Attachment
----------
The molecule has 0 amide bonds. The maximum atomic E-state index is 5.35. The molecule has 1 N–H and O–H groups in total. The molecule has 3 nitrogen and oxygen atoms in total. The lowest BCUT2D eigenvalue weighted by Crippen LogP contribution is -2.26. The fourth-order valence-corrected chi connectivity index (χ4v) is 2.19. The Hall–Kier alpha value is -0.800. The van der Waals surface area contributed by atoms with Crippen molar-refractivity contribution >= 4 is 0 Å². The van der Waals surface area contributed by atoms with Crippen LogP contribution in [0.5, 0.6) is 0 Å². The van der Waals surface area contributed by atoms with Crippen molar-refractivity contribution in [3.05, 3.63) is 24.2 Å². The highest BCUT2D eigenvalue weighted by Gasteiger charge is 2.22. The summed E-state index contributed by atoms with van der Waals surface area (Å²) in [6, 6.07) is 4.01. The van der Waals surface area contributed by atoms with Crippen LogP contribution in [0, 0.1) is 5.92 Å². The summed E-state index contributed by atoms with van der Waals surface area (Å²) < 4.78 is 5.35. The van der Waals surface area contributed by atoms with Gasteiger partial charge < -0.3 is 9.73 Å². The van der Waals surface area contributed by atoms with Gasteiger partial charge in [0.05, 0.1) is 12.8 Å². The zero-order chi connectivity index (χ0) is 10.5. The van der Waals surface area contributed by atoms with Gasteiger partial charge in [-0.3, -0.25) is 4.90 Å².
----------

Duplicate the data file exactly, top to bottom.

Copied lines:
The molecule has 0 amide bonds. The maximum atomic E-state index is 5.35. The molecule has 1 N–H and O–H groups in total. The molecule has 3 nitrogen and oxygen atoms in total. The lowest BCUT2D eigenvalue weighted by Crippen LogP contribution is -2.26. The fourth-order valence-corrected chi connectivity index (χ4v) is 2.19. The Hall–Kier alpha value is -0.800. The van der Waals surface area contributed by atoms with Crippen molar-refractivity contribution >= 4 is 0 Å². The van der Waals surface area contributed by atoms with Crippen LogP contribution in [0.5, 0.6) is 0 Å². The van der Waals surface area contributed by atoms with Crippen molar-refractivity contribution in [3.05, 3.63) is 24.2 Å². The highest BCUT2D eigenvalue weighted by Gasteiger charge is 2.22. The summed E-state index contributed by atoms with van der Waals surface area (Å²) in [6, 6.07) is 4.01. The van der Waals surface area contributed by atoms with Crippen LogP contribution in [0, 0.1) is 5.92 Å². The summed E-state index contributed by atoms with van der Waals surface area (Å²) < 4.78 is 5.35. The van der Waals surface area contributed by atoms with Gasteiger partial charge < -0.3 is 9.73 Å². The van der Waals surface area contributed by atoms with Gasteiger partial charge in [0.05, 0.1) is 12.8 Å². The zero-order chi connectivity index (χ0) is 10.5. The van der Waals surface area contributed by atoms with Gasteiger partial charge in [-0.3, -0.25) is 4.90 Å².